Fox Award for the Most Outstanding Undergraduate in the Department of Biological Sciences, Stanford University (2005)
Board Certification: American Board of Internal Medicine, Hematology
Board Certification, American Board of Internal Medicine, Hematology (2019)
Board Certification: American Board of Pathology, Blood Banking/Transfusion Medicine (2017)
Board Certification: American Board of Internal Medicine, Internal Medicine (2016)
Hematology Fellowship, Stanford (2019)
Transfusion Medicine Fellowship, Harvard Medical School (2017)
Internal Medicine Residency, Brigham and Women's Hospital (2016)
MD, Harvard Medical School (Harvard-MIT Health Sciences and Technology) (2013)
PhD, Harvard University, Chemical Biology (2011)
Graduate and Fellowship Programs
Hematology (Fellowship Program)
Transfusion Medicine (Fellowship Program)
Bridging the Divide: Student Grand Rounds at the Interface of Basic Science and Clinical Medicine.
Academic medicine : journal of the Association of American Medical Colleges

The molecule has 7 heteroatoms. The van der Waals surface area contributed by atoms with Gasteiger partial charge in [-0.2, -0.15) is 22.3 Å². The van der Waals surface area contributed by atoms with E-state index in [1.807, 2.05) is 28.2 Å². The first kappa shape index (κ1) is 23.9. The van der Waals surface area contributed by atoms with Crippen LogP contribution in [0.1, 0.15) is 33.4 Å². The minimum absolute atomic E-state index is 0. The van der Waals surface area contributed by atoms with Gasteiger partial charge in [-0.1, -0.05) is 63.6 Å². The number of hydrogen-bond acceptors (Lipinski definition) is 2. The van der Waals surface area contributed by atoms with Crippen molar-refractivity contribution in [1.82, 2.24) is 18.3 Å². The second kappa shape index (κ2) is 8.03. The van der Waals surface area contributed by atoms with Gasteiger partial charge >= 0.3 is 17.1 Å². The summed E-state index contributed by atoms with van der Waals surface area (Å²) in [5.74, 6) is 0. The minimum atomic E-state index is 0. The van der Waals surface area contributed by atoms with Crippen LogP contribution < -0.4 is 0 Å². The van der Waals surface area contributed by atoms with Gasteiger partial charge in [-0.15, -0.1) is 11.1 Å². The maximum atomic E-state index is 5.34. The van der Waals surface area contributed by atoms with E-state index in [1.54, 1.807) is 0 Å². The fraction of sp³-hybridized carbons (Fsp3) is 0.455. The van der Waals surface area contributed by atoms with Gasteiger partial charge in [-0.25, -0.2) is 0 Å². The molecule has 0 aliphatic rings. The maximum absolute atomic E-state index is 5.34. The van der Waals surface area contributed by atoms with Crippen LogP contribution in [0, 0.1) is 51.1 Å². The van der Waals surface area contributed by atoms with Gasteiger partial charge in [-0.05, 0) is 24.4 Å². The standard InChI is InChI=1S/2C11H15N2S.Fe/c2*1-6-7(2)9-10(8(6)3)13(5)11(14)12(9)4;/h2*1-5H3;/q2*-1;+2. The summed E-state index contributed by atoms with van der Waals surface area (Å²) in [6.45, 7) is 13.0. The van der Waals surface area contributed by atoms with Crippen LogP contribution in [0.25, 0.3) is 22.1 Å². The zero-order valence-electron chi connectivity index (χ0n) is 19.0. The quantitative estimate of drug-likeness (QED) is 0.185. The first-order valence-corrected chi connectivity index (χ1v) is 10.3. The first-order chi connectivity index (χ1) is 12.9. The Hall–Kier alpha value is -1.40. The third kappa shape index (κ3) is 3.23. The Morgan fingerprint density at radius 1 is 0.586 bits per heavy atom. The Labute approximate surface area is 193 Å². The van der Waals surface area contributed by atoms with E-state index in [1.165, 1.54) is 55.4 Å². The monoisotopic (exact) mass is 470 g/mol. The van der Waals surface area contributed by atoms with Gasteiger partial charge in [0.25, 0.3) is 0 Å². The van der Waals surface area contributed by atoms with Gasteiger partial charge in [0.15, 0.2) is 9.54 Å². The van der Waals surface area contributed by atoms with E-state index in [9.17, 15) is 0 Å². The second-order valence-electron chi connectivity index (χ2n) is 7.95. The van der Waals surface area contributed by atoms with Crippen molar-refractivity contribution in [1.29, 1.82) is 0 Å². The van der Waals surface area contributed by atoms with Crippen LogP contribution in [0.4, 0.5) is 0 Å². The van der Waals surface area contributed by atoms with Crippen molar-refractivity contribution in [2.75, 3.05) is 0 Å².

PROBLEM: As biomedical research and clinical medicine become increasingly complex, physician-scientists and clinically oriented biomedical researchers play important roles in bridging the gap between disciplines. A lack of educational programming that addresses the unique needs of students preparing for careers at the interface of basic science and clinical medicine may contribute to trainee attrition.APPROACH: The MD-PhD/LHB Grand Rounds was introduced in 2008 as a trainee-driven collaborative effort of the Harvard/Massachusetts Institute of Technology MD-PhD program at Harvard Medical School (HMS MD-PhD program), Harvard's Leder Human Biology and Translational Medicine (LHB) program, and the Brigham and Women's Hospital (BWH) Internal Medicine Department. Each of the program's approximately 4 sessions per year begins with dinner, followed by a clinical case presentation led by a BWH MD-PhD resident with a master clinician faculty discussant, then a research presentation by an LHB PhD student or a MD-PhD student on a basic science topic related to the clinical case, and time for socialization.OUTCOMES: In a July 2017 survey of participating students and residents, respondents reported being highly satisfied with the program. Mean satisfaction ratings were 4.3 (SD 0.5) for 12 MD-PhD students, 4.2 (SD 0.7) for 31 LHB students, and 4.4 (SD 0.9) for 5 residents on a 5-point scale (5 = very satisfied). Free-text responses suggested MD-PhD students valued opportunities for active engagement with the resident presenter and faculty discussant. LHB students appreciated the absence of medical jargon in the clinical presentations. Residents' reported reasons for participating included enjoyment of teaching and interaction with students.NEXT STEPS: The Harvard MD-PhD/LHB Grand Rounds can serve as a template for developing similar programs at other institutions. Research is needed to determine whether such grand rounds programs can help fix the leaky pipeline in the training of future physician-scientists and clinically oriented biomedical researchers.